Faculty Advisor or Committee Member

Reinhold Ludwig, Advisor

Faculty Advisor or Committee Member

Diran Apelian, Committee Member

Faculty Advisor or Committee Member

Robert A. Peura, Committee Member

Faculty Advisor or Committee Member

John M. Sullivan, Jr., Committee Member

Faculty Advisor or Committee Member

William R. Michalson, Committee Member




The goal of this research is to show the feasibility of detecting density variations in green-state powder metallurgy (P/M) compacts from surface voltage measurements. By monitoring a steady electric current flow through the sample and recording the voltages over the surface, valu-able information is gathered leading to the prediction of the structural health of the compacts. Unlike prior research that concentrated on the detection of surface-breaking and subsurface de-fects, the results presented in this thesis target the density prediction throughout the volume of the sample. The detection of density variations is achieved by establishing a correlation between the conductivity and their respective density. The data obtained from the surface measurements is used as part of an inversion algorithm, calculating the conductivity distribution, and subse-quently the density within the compact. In a first step, the relationship between conductivity and density of green-state P/M com-pacts was investigated. Tests were conducted for a number of parts of various powder mixtures. In all cases a clear correlation between conductivity and density could be established, indicating that measurements of electric conductivity could indeed be exploited in an effort to render valid information about the density of the sample under test. We found a linear correlation for non-lubricated parts and a non-linear behavior for lubricated samples. Specifically, it was found that the conductivity increases with increasing density only up to a maximum value obtained at ap-proximately 6.9g/cm3. Interestingly, any additional density increase leads to a reduction of the conductivity. This behavior was confirmed to be inherent in all powder mixtures with lubricants. The thesis research is able to provide a physical model and a mathematical formulation describ-ing this counter-intuitive phenomenon. A finite element solver in conjunction with an inversion algorithm was then implemented to study arbitrarily shaped part geometries. Based on the principles of electric impedance imag-ing, the developed algorithm faithfully reconstructs the density distribution from surface voltage measurements. The feasibility of the instrumentation approach for both simple and complex parts can be demonstrated using a new sensor concept and measurement arrangement. Measurements were performed on both geometrically simple and complex parts.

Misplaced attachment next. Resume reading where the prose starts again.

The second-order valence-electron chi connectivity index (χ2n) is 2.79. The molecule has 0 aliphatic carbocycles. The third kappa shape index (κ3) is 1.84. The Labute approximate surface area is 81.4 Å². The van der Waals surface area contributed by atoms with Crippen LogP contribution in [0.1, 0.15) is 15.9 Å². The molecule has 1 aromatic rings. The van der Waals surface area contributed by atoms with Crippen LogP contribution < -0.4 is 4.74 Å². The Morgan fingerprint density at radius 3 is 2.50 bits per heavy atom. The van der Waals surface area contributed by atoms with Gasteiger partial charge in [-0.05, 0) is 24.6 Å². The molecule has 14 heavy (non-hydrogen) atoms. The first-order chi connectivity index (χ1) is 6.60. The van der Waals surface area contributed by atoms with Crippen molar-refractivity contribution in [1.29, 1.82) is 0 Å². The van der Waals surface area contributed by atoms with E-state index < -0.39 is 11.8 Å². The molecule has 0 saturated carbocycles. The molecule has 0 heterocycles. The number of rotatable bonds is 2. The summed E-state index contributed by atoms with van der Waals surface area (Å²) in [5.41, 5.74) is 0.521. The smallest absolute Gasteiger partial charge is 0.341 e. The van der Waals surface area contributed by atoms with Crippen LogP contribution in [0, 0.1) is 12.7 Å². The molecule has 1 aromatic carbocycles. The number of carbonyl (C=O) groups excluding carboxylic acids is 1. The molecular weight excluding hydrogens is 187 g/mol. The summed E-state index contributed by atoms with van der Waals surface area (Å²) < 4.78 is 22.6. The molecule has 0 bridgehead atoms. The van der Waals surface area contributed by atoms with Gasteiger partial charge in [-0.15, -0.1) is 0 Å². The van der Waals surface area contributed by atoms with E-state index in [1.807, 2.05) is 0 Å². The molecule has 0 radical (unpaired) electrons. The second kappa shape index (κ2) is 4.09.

Worcester Polytechnic Institute

Degree Name



Electrical & Computer Engineering

Project Type


Date Accepted





green-state P/M parts, inverse algorithm, conductivity-density relationship, nondestructive testing, Powder metallurgy, Electric conductivity, Nondestructive testing